first_imgWASHINGTON – The party stops at the 49th parallel, U.S. Customs and Border Protection officials warned Tuesday as they issued a pointed reminder that the possession of marijuana will remain illegal under American federal law, even after it becomes legal in Canada.Policies and practices won’t change as a result of legalization, and U.S. border guards will continue to have plenty of latitude to determine whether someone’s history of drug use or involvement in the industry should disqualify them from entering the United States.“Our officers have broad discretion at the border to question travellers as to their purpose and their intent, to make the determination as to their admissibility,” said Todd Owen, executive assistant commissioner in the agency’s Office of Field Operations.“We’re hoping that by the word getting out, we’ll have people make proper choices before they choose to cross the border. But our security protocols (Wednesday) will be reflective of what they are today.”As of Wednesday, Canada will be the first G7 member to greenlight legal recreational pot — a move Prime Minister Justin Trudeau has justified as an effort to better protect young people from the drug’s effects and eliminate the influence of organized crime.A person’s admissibility to the U.S. depends on a wide array of factors, including whether a border guard has reason to believe that someone who admits to consuming pot in Canada has plans to continue to do so after they’ve crossed the border, Owen said.As a result, Tuesday’s conference-call briefing with officials — billed as a reiteration of existing laws, policies and procedures to help educate Canadian travellers about what to expect at the border — provided little additional clarity.Last week, the agency did tweak its stated policy for Canadians who work or invest in the legal pot industry, saying that such travellers ought to be allowed over the border provided their trip is unrelated to their work.Those same travellers would not be allowed in if the purpose of their travel was related to the industry, said Todd Hoffman, executive director for admissibility and passenger programs in the Office of Field Operations.In addition to the purpose of the trip, a lot depends on the extent to which an investor in the marijuana industry is aware of and engaged in their invesments, Hoffman added.“If a Canadian is knowingly engaged and has knowingly invested in the marijuana industry, and is going to the U.S. for that specific purpose, to facilitate the industry, then they would be found inadmissible,” he said.“However, if a Canadian is working or engaged in the legalized business in Caanda and they’re coming to the United States for a different intent — to go shopping or do some other recreational activity not related to the industry — then they could be found admissible.“So it really depends on the knowledge of the investment or the engagement in the industry.”And any Canadian with a past conviction for a marijuana offence will remain unable to legally cross the border — even if they receive a pardon from the federal government.“We don’t recognize the Canadian amnesty,” Owen said. “If you’ve been subject to a violation of U.S. laws, that will still make you inadmissible into our country.”The federal Liberal government has been under pressure to establish some sort of amnesty mechanism for Canadians convicted in the past of pot offences.Officials are now talking about allowing them to fill out a simple form to speed up the pardon process, similar to an existing system for people convicted under outdated laws, such as for engaging in consensual sexual activity with same-sex partners.“We’ll be talking about that in the coming days and weeks,” Trudeau said Tuesday before heading into a cabinet meeting.last_img read more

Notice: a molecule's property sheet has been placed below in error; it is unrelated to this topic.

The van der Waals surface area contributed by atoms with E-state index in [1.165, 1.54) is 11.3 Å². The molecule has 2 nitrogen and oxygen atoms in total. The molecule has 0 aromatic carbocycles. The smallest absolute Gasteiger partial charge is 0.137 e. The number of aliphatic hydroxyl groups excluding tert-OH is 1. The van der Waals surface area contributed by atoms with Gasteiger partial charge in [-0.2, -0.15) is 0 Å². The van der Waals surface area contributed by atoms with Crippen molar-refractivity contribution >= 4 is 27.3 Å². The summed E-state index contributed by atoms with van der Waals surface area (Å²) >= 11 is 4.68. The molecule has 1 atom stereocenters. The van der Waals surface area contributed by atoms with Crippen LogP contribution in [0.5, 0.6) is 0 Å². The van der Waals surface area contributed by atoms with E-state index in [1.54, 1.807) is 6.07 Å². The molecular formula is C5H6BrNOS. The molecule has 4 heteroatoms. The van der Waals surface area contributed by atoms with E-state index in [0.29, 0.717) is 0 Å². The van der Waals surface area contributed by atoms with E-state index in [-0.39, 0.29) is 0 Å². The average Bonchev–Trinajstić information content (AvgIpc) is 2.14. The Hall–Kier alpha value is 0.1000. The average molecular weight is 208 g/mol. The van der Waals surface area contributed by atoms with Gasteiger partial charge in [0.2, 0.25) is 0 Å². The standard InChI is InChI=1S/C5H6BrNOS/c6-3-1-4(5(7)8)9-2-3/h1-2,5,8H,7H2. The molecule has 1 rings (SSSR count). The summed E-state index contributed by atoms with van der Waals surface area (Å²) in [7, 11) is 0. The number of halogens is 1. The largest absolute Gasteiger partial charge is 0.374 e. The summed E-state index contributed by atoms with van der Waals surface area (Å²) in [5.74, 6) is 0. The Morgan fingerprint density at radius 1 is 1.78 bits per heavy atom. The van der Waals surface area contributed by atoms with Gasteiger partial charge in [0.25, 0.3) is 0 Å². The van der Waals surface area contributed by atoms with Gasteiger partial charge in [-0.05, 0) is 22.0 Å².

first_imgOTTAWA — The federal government is releasing a national strategy on dementia today that focuses on preventing the affliction, supporting caregivers and finding cures.According to federal statistics, more than 419,000 Canadian seniors have been diagnosed with some form of dementia, and they rely on an average of 26 hours a week of help from relatives and friends.Most people with dementia and most caregivers are women.Mental decline can have many different causes but there are few treatments and those that exist don’t do much but slow dementia’s progression.So prevention is a major emphasis in the $50-million strategy, with the government hoping that if Canadians get more exercise, eat better and don’t smoke, they’ll avoid dementia causes such as strokes.The government also wants help to be more readily available to caregivers and make them more willing to ask for it.The Canadian Presslast_img read more